MLK 2024 celebration notes great work

 Luis Paredes, Raquel Ramos, Jani Benoit, Jessie Knowlton
Luis Paredes, associate vice president for institutional equity and belonging, left, with STEM leadership team awardees Raquel Ramos, dean of the Marshall Center for Intercultural Learning, and professors Jani Benoit and Jessie Knowlton at the MLK celebration (Photos by Keith Nordstrom)

Student, STEM leadership team, staff honored

Each year, nominations are sought for the Martin Luther King Jr. Legacy Award. Traditionally, awards are given to a student and to a faculty or staff member who exemplify King’s values through their actions and leadership. This year, the work on campus was so great that the recognition was broadened to include a student, a STEM leadership group and a team of workers.

The award winners were announced at the 2024 MLK Legacy Celebration held on Thursday, Feb. 22, 2024 in Weber Theatre. They are: Jada Prinopoulos-Taylor ’24; the six members of the Wheaton Inclusive STEM Excellence Leadership team; and 36 members of the Building Services team.

“The expansion of the award this year is a positive development because it recognizes a larger number of recipients. It also highlights the importance of teamwork and collaboration, which are essential for success,” said Luis Paredes, associate vice president for institutional equity and belonging. “By acknowledging the collective efforts of groups, the award emphasizes the value of diverse contributions and the potential of working together toward common goals.”

President Whelan
President Michaele Whelan speaks at the celebration.

A selection committee composed of the members of the President’s Council and Diversity, Equity and Access Leadership (DEAL) chose winners based on nominations from the Wheaton community.

Awardee Prinopoulos-Taylor co-founded and is vice president of the Mentoring Underserved Students for Excellence in STEM (MUSES) program at Wheaton, a student-to-student mentoring initiative designed to help mentees navigate the college experience.

The nomination for Prinopoulos-Taylor called attention to the senior’s efforts to foster an inclusive campus and noted that, “Remarkably, Jada has made a notable difference on campus while maintaining exceptional grades, working full time, and preparing for medical school. Throughout her four years at Wheaton, Jada has served as a leader of our community.”

The winning STEM leadership team includes: professors Jani Benoit, John Collins, Rachelle DeCoste, Jessie Knowlton and Juvenal Lopez, and Raquel Ramos, dean of the Marshall Center for Intercultural Learning.

“This team of committed faculty and staff has worked over the past six years to engage the STEM academic departments to move toward making STEM areas more inclusive and accessible. They have challenged and supported colleagues through these efforts, encouraging faculty to reflect on their various aspects of their work and then take action,” the nomination stated.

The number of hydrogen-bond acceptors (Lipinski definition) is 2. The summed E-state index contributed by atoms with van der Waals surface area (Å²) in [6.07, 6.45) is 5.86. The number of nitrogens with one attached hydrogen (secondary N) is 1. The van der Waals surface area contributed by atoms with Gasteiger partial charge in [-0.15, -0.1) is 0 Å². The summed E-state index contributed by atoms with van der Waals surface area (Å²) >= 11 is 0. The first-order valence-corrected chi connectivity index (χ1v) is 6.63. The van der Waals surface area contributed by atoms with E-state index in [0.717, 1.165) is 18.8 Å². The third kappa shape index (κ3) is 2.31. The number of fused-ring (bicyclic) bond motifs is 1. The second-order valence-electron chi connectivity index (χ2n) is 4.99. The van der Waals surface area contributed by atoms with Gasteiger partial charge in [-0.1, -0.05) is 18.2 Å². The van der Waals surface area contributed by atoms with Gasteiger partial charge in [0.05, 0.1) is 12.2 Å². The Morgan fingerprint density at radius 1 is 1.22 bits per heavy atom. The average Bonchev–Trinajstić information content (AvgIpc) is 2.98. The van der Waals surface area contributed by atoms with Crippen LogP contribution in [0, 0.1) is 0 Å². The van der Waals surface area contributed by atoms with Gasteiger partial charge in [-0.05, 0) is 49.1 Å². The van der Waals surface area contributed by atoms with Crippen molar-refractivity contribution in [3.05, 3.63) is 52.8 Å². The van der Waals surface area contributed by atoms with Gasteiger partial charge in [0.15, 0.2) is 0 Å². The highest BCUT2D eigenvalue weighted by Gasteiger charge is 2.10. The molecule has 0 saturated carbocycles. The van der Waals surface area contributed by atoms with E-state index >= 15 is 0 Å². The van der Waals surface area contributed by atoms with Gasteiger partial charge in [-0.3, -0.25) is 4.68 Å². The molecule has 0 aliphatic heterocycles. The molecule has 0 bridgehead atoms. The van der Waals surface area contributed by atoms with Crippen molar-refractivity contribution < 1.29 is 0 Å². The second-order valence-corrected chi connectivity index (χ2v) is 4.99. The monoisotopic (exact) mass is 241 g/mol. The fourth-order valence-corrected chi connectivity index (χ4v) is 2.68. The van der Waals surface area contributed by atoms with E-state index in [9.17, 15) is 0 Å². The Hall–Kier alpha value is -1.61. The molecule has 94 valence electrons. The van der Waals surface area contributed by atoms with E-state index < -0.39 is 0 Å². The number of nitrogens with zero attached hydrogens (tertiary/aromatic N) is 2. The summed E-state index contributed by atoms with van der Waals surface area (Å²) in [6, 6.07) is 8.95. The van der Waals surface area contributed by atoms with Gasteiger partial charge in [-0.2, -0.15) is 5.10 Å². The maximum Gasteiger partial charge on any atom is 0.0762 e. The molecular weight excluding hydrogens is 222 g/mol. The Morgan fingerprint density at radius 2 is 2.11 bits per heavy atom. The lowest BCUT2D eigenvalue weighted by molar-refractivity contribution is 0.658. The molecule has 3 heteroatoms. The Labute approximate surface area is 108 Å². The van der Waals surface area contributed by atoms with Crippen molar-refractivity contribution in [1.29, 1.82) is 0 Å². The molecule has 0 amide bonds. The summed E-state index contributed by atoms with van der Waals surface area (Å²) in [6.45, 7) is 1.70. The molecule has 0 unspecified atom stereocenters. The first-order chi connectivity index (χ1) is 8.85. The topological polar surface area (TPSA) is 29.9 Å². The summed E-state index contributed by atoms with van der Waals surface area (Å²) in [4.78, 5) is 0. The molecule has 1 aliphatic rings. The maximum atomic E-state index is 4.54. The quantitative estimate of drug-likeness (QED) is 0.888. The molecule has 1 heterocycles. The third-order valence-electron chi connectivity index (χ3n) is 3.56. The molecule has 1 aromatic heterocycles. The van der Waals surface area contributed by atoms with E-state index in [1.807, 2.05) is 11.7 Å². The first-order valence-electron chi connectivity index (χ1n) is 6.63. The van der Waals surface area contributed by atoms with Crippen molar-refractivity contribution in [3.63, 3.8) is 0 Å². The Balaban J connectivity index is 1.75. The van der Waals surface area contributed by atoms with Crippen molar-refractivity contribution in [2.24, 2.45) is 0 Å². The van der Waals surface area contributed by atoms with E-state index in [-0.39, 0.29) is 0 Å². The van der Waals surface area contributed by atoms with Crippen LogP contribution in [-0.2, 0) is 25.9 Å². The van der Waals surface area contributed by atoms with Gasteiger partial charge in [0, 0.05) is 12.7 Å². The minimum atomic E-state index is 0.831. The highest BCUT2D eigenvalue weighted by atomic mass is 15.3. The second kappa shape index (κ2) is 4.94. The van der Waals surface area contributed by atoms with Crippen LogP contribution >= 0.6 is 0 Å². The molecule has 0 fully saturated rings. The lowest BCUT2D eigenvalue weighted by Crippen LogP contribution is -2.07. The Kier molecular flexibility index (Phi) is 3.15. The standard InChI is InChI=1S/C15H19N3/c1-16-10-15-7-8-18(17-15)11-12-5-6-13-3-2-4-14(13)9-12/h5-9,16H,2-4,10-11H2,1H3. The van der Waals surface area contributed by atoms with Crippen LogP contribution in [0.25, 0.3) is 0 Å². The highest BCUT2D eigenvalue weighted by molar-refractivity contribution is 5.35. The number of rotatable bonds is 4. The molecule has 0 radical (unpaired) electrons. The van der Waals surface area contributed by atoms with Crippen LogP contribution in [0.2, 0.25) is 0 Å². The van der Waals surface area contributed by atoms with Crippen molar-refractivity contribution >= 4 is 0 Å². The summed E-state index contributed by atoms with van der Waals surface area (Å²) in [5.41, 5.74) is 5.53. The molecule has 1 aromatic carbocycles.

Building Services staff membersThe Building Services staff members who received the Legacy Award are: Ana Oliveira, Antelmo Dos Santos, Brenda Bissonnette-Cwiek, Christine Lincks, Dianne Santos, Dolores Albernaz, Fernando Gomes, Filomena Neves, Helia Feliciano, Hon Yu Chan, Janet McDermott, Janet Sebetes, Luisa Madeira, Margarida Clementino, Maria Camara, Maria Carvalho, Maria Fonseca, Maria Nunes, Maria Reis, Maria Vasconcelos, Maryellen Barrett, Mathew Parker, Nicholas Santos, Omar Amado, Peter Mahoney, Peter Sena, Ronald Dalton, Ryan Barre, Sami Milloshi, Sungsook Charpentier, Susan Chicoine, Zelia Sousa, William Scott, Luis Amado, Maria Correia and Tracy Garafano.

The nomination for the team pointed to the words of King’s wife, Coretta Scott King: “The greatest birthday gift my husband could receive is if people of all racial and ethnic backgrounds celebrated the holiday by performing individual acts of kindness through service to others.”

“Our Building Services team does this daily, especially the housekeeping staff, who often work behind the scenes and truly embody this sentiment in their day-to-day actions with staff, faculty and the deep connections they forge with our students,” the nomination noted. “In their role, they offer our students so much more than clean and comfortable housing. They bring warmth, kindness and a sense of family to our students. … They, indeed, exemplify the heart and soul of Wheaton College.”

At the event, William Dickerson II, co-executive director of the Massachusetts Communities Action Network, a statewide faith-based community organizing nonprofit, delivered the keynote address “Say Yes to Liberation.” Dickerson has been a community organizer for more than 11 years and has expertise in racial equity and leadership development.

William Dickerson II
William Dickerson II, co-executive director of the Massachusetts Communities Action Network, delivered the keynote address “Say Yes to Liberation.”

Wheaton students also were invited to submit creative work that reflects King’s principles of equity, justice and peace, drawing inspiration from his philosophy or creating something in response to current events related to social justice.

All submissions were displayed in a Student Creativity Showcase. The entries were reviewed by a panel of students, faculty and staff members on the DEAL Education and Programming Committee, the Director of the Center for Social Justice and Community Impact and the dean of the Marshall Center, and prizes were presented during the program.

First place went to Elias Stevens ’25; second to Jacob Packard ’27; and third to Harrison Rios ’24. All work was judged based on originality, creativity, relevance and clarity.

Elias Stevens ’25; Jacob Packard ’27; and Harrison Rios ’24
Creative Showcase winners Elias Stevens ’25, Jacob Packard ’27 and Harrison Rios ’24